Telling you that you have 2 hours and cutting you off abruptly right on the clock like a robot is one thing and telling you that you have 2 hours then allowing other side to rant on for 3 hours and giving you only one hour and cutting you off abruptly is another thing. If the judge is limiting the parties then both parties should be cut off at their 2 hour time to not take time away from the other party. Definitely warrants a complaint and if enough citizens have that same issue with that particular judge then perhaps the judge needs to review their mandates and ensure they are not abusing their powers to the determinant of the parties, and quite possibly the best interests of the child.

I've been before a judge that initially told me too late I had my chance already when i mentioned I had something else to say following conclusion of my oral submission. But then I gave off the body language that I had somethimg very important to say and that I was saddened and shpuld maybe report the judge to the judical council and just sat there quietly and the judge turned to me very politely and asked me to go ahead and say what I had to say and listened to it and thanked me for sharing it with her. I have tons of respect for that particular judge.

Just remember that judges are supposed to permit you to speak and listen to you when you speak. They also mandated to be professional and treat you with respect.

trinton 08-01-2017 08:16 PM

Quote:

Originally Posted by arabian (Post 222494)
Judge's are the boss in the courtroom.

Yes, but they don't get to break laws just because they are a judge.


Quote:

Originally Posted by arabian (Post 222494)
Keep in mind that your situation is not unique and judge has handled similar situations many times.

It's the way it was handles that makes the issue unique. Did judge allow both parties they time they were granted or take an hour from one party and give it to the other to a party's determinant.

Quote:

Originally Posted by arabian (Post 222494)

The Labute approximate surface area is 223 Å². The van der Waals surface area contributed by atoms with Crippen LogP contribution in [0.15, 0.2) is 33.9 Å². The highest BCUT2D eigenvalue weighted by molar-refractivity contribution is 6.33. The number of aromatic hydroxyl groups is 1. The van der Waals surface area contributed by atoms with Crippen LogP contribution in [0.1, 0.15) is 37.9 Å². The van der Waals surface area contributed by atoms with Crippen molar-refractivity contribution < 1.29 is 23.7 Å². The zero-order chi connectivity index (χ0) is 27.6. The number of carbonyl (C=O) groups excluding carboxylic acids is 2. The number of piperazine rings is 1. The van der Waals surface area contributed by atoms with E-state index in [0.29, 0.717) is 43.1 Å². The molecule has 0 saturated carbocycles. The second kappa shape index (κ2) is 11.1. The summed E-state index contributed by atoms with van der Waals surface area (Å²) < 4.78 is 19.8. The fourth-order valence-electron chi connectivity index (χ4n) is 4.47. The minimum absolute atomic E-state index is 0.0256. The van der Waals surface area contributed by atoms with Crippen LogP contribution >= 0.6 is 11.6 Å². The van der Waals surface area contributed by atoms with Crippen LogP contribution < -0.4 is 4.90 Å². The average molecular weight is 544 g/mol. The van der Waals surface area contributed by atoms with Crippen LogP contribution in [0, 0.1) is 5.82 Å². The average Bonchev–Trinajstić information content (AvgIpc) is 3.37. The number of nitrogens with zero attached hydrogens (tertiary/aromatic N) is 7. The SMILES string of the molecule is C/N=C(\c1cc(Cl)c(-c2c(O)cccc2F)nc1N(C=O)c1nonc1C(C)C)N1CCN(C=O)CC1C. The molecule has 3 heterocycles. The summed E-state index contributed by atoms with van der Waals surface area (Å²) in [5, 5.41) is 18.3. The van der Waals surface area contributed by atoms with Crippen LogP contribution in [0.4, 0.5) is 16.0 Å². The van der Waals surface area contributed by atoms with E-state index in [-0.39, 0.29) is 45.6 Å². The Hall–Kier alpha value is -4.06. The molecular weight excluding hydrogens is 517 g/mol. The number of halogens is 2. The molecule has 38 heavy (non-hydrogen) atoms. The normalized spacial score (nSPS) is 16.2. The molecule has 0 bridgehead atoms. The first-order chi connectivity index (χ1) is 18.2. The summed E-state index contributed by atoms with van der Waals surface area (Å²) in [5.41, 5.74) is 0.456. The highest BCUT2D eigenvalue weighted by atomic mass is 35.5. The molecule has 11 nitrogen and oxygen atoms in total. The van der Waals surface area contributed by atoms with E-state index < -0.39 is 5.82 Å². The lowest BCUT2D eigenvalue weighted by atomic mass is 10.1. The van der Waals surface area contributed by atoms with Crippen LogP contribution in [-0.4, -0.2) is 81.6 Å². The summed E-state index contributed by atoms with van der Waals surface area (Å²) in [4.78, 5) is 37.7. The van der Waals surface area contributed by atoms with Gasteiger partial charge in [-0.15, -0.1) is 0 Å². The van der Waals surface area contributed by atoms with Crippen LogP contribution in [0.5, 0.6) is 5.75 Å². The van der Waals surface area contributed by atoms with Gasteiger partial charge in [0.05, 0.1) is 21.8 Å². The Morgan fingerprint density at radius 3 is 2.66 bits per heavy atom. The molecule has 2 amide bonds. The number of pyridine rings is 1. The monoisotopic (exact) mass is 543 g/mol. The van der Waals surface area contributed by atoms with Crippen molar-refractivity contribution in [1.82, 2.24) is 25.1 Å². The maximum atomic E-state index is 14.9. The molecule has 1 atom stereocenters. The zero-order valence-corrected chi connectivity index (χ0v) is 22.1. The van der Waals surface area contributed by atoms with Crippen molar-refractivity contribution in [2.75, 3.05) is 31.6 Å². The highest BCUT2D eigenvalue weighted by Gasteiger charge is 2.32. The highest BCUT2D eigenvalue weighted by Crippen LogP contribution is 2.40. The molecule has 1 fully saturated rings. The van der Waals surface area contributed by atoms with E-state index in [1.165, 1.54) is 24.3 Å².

Hopefully your submission was concise and didn't ramble on an on with repetitive stuff.

Doesn't matter. A judge has to let you speak and listen to you when you speak. If they have any questions they could ask but generally this will allow opportunity for an appeal on the basis of bias as only the other party/ lawyer shoupd ask questions. If their questions are in relation yo driving the trial to relevant arguments then that is different.

Boring a judge can be the kiss of death.

Quote:

Originally Posted by arabian (Post 222494)


Boring a judge can be the kiss of death.

I didnt realize parties were in court to entertain the judge , or the boss, as you like to refer to them. I would also sure hope that your very own relationship with your boss is one that of a 2 way street.

trinton 08-01-2017 08:35 PM

Quote:

Originally Posted by OrleansLawyer (Post 222481)
As a final point, you will have submitted a factum because of the length of your motion. The judge will have seen that you were doing a speed run. He is going to go through your material, which is just as effective as making submissions. More often than not, the decision is made based on the materials rather than submissions.


That is a very good point and argument but 70 % (Don't recall exact value) of what you are trying to communicate is communicated through your body language and tone of voice.

arabian 08-01-2017 08:36 PM

Quote:

Originally Posted by trinton (Post 222565)
Yes, but they don't get to break laws just because they are a judge.




It's the way it was handles that makes the issue unique. Did judge allow both parties they time they were granted or take an hour from one party and give it to the other to a party's determinant.